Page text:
The two major concepts of adaptation

The two major concepts of adaptation - paradigmatic context...

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The two major concepts of adaptation (level of molarity and time scale of adaptation)  can be represented with the two "axes" of a sphere.    Measures can be more or less molar. Distance from the center of a sphere  could conveniently represent molarity of measurement.    More physiological variables toward the center and more molar variables  more distant from the center. Successive layers of the "onion" represent  molarity of paradigmatic context. The sphere depicted in the initial figure  is actually one concentric layer of a solid. The molarity dimension depicts  that physiological variables underlie all behavior and that ultimately  physiological (or chemical or existential) mechanisms mediate all behavior  change. Additionally, the behavior change of an individual is how only one  individual of a group behaves.  A reductionistic explanation, or an explanation which appeals to a lower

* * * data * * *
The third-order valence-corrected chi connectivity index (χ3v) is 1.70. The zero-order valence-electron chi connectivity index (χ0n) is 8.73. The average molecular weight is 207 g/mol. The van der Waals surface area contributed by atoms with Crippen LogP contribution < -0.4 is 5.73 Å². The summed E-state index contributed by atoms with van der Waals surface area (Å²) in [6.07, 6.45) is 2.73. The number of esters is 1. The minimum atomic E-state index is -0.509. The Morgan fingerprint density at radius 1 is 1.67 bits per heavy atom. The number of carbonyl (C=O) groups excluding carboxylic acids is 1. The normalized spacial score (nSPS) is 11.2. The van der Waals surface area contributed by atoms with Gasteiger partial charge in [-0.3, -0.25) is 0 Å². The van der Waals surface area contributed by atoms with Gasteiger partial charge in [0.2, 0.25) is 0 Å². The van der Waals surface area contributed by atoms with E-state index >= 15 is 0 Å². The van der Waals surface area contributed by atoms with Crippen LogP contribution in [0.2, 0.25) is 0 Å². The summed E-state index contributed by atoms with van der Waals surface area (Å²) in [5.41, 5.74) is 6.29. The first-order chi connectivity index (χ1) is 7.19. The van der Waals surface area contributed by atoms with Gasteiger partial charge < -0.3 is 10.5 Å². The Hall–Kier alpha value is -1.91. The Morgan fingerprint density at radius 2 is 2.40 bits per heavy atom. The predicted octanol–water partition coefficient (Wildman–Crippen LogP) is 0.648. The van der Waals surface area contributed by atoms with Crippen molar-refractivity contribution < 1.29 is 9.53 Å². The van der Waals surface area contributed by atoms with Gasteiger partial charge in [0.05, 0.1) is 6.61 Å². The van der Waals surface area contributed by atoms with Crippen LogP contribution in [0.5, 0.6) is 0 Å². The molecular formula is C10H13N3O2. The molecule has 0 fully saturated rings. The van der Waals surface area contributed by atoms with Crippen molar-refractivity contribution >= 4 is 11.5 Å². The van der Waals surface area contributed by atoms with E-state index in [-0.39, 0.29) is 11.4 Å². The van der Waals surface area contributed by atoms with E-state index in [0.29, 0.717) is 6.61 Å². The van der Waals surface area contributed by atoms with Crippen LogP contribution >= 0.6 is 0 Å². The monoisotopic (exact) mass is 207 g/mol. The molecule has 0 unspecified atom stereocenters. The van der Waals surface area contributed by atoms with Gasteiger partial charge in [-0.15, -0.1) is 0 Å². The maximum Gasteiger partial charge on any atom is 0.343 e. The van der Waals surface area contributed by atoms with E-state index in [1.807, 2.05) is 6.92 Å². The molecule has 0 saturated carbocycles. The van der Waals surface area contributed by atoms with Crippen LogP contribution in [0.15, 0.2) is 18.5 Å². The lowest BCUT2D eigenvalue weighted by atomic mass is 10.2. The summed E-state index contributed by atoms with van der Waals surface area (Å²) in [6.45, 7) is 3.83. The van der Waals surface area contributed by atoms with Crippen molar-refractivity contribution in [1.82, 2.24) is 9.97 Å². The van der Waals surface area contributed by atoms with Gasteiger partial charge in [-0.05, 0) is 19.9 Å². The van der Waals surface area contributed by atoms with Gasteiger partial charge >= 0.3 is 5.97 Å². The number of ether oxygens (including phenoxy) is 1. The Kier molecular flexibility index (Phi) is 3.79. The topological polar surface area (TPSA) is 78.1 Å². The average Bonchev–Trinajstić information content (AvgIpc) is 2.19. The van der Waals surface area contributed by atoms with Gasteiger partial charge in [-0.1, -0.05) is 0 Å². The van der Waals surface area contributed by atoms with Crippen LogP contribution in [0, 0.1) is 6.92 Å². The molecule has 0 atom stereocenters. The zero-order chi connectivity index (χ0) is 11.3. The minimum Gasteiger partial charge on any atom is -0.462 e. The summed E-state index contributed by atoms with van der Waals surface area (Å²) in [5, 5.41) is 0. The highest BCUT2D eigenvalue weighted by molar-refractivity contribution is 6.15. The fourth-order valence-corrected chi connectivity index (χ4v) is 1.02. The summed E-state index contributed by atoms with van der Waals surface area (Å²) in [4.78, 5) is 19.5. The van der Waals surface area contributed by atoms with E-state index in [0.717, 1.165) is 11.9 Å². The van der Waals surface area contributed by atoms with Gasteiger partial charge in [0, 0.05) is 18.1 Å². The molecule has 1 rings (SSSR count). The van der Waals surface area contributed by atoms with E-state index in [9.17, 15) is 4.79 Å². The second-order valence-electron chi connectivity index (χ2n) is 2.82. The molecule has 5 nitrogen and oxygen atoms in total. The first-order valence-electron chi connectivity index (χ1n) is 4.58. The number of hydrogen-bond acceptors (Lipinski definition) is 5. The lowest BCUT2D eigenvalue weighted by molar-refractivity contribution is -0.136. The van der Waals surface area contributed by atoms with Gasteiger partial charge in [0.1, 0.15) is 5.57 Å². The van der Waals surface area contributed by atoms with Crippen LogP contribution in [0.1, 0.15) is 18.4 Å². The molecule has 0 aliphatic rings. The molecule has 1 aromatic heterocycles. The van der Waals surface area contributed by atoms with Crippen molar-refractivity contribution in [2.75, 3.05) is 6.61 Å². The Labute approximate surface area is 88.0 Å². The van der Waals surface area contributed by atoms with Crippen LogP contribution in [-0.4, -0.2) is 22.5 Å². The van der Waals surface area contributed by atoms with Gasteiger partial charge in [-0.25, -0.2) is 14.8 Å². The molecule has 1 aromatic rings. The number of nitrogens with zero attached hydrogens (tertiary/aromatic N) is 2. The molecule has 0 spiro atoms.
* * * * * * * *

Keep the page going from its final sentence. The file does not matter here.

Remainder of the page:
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Unformatted text preview: paradigmatic context would be seen as appealing to an inner sphere for explanation with this spherical model. With this model, correlative explanations would be seen as appealing to factors on the same surface at the same level as the original question. A point on the surface of the sphere could then represent the time scale of reversibility for a behavior at a particular level of molarity. The behavior change of interest can be across any of a number of time scales. Points on the surface of the sphere could represent the time scale dimension. Any specific time scale of adaptation within some particular paradigmatic context could be represented as a point on the surface of the sphere, at some distance from the center (some particular layer of the onion)....
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